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O-Zone: Good problem

JACKSONVILLE – Let's get to it …

Mike from Cartersville (AKA Trevortown), GA

If Calvin Ridley plays like he did, wouldn't wide receiver Christian Kirk (aside from quarterback Trevor Lawrence, obviously) be the biggest winner? He drew the most attention from opposing secondaries this year, right? With him getting consistently in one-on-one matchups I can see him having a very big statistical year from the slot. That's what they would do with him, correct – mostly line him up in the slot?

There is understandably fascination about this topic. Ridley, a wide receiver expected to play for the Jaguars next season after being acquired in a trade this past season from the Atlanta Falcons, should help multiple Jaguars players in multiple ways – assuming he reaches the form he showed when he last played early in the 2021 season. The entire offense will benefit from Ridley's ability to get open consistently on all routes, including deep routes. That should open opportunities for all wide receivers and for tight end Evan Engram – who we're assuming for the sake of this discussion will re-sign with the Jaguars as an unrestricted free agent. But yes … if you're choosing who might benefit most, Kirk is a good choice. He caught 84 passes for 1,108 yards and seven touchdowns in his first season in Head Coach Doug Pederson's offense – and he showed nice ability to handle double teams and defenses taking him away at times. While all receivers in Pederson's offense play multiple roles, Ridley's presence should indeed enable Kirk to operate against more single coverage and against more nickel corners. That should be advantage Jaguars, and advantage Kirk.

Leon from Austin, TX

Zone: When it comes to officiating and all the controversy calls, why not add several more officials to have more eyes on plays?

I suppose the "why not?" here is the same as when I am asked why the league doesn't expand replay to make more calls reviewable or add more layers to the replay system … how many more stoppages of play do we need? How many more plays do we need reviewed? How long do we want the average game to last? At what point is enough enough?

Michael from Orange Park, FL

Winning was cool. I liked it.


Daniel from Fort Collins, CO

When can we expect moves to start being made with our pending free agents?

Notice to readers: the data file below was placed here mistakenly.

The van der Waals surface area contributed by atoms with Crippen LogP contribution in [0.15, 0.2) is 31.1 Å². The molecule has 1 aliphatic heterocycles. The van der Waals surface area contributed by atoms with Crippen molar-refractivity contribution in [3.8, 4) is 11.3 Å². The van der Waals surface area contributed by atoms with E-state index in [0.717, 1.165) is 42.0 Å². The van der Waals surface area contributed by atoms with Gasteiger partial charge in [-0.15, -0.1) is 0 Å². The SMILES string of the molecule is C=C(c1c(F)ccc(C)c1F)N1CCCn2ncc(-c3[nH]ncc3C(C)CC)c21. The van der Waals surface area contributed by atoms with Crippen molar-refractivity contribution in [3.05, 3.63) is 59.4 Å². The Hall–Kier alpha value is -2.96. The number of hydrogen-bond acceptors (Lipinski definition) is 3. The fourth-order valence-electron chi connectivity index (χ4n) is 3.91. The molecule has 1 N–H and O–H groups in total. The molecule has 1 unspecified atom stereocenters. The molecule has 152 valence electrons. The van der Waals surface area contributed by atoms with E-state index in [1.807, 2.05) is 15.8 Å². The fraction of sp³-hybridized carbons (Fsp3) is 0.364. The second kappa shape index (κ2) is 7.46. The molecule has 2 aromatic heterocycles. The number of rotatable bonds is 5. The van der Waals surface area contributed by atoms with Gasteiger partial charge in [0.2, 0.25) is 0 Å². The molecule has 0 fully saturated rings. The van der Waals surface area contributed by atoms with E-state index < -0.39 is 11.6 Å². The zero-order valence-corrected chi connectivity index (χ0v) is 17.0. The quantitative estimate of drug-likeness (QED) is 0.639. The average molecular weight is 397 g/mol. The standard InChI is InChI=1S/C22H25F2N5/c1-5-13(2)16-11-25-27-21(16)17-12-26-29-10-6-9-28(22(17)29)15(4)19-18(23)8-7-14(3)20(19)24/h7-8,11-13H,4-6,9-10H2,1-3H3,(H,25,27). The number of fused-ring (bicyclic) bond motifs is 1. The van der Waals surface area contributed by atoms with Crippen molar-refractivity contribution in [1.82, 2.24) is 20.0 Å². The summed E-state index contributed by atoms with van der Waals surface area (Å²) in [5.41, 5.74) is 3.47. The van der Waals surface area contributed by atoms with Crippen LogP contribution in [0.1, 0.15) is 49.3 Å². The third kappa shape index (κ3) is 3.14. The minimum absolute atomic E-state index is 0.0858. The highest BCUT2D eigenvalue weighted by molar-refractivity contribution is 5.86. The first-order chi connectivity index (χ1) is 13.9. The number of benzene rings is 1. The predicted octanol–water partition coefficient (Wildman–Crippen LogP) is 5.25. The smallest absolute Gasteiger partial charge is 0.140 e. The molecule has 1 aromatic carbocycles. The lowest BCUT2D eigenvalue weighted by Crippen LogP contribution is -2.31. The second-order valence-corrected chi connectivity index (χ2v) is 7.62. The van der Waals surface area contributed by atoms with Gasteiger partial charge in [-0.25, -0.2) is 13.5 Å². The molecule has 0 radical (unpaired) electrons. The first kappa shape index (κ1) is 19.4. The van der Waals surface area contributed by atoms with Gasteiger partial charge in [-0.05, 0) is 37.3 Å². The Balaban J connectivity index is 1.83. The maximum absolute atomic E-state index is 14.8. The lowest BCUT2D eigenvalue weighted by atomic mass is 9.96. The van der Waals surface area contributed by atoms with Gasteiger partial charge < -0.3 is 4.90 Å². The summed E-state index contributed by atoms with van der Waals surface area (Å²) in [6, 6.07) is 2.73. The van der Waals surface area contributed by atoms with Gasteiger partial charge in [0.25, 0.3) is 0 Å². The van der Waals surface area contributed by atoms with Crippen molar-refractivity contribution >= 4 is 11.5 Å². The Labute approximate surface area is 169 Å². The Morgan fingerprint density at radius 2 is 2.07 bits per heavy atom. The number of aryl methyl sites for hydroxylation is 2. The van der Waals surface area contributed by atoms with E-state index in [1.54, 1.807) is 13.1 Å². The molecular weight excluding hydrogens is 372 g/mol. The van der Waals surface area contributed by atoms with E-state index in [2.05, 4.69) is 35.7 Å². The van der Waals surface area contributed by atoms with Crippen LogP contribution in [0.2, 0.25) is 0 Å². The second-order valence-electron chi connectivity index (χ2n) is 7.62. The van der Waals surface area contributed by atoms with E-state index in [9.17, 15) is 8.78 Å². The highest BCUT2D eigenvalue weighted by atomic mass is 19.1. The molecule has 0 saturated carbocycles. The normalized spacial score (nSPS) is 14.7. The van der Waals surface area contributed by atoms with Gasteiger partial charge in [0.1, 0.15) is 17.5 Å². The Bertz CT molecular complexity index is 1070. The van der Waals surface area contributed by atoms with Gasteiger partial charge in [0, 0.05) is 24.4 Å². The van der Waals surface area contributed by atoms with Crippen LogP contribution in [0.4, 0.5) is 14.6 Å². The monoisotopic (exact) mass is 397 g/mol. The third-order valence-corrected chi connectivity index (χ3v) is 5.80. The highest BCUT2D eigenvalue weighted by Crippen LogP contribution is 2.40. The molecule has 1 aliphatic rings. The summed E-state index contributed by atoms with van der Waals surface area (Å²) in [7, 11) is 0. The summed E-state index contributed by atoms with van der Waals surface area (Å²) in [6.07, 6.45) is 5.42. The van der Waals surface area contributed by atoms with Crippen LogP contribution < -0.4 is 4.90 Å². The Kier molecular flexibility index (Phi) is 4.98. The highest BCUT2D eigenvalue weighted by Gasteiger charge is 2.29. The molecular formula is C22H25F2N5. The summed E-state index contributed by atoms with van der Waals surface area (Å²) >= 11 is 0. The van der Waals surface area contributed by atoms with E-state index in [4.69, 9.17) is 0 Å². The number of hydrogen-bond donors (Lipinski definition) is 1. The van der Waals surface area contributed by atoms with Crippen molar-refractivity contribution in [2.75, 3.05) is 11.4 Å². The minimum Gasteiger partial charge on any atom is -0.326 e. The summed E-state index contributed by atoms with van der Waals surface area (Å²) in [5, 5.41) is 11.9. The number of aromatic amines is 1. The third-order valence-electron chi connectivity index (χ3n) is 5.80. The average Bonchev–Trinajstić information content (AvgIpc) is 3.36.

The Jaguars have until the March 15 start of the League Year to re-sign players such as Engram, right tackle Jawaan Taylor and other players scheduled to become free agents. I wouldn't expect much before the Super Bowl February 12, with the NFL Scouting Combine in late February and early March the time when these conversations typically intensify. But deadlines have a way of making things happen, so don't panic when February turns to March.

Scott from Jacksonville

Hi O-Man! I like the college replay system. Technically, every play is reviewed, but they don't make an event out of every "challenge" like we do in the NFL. Because of that, they actually seem to spend a lot less time stopping the game for replay reviews. Don't get me started on the college overtime rules, though: that system is awful.

I don't hate the college-replay system, and it indeed doesn't seem to be as intrusive. I admit I'm not educated enough on the details of the college system to know if NFL types would embrace it. As for the college overtime rules … I couldn't agree more. And I can't see the NFL ever moving in that direction.

Dan from Munich, Germany

Zone, do you think that the league created this "games are rigged" belief by the fans with their greed and allowing the TV stations to actually do everything with the product on the field? They can have footage of every play from various angles but are showing it after the next play occurs (the non-catch in Philadelphia Eagles-San Francisco 49ers NFC Championship Game, for example). My point is if I as a fan don't see all these replays and don't have to listen to the commentators insisting that the officials missed a call, I'll be enjoying the games better.

I don't know that having multiple camera angles is "greed" as much as it's maybe "letting the fans see the game better." Either way … I don't sense we're going to go backward in terms of technology, and I can't see commentators saying less about missed calls.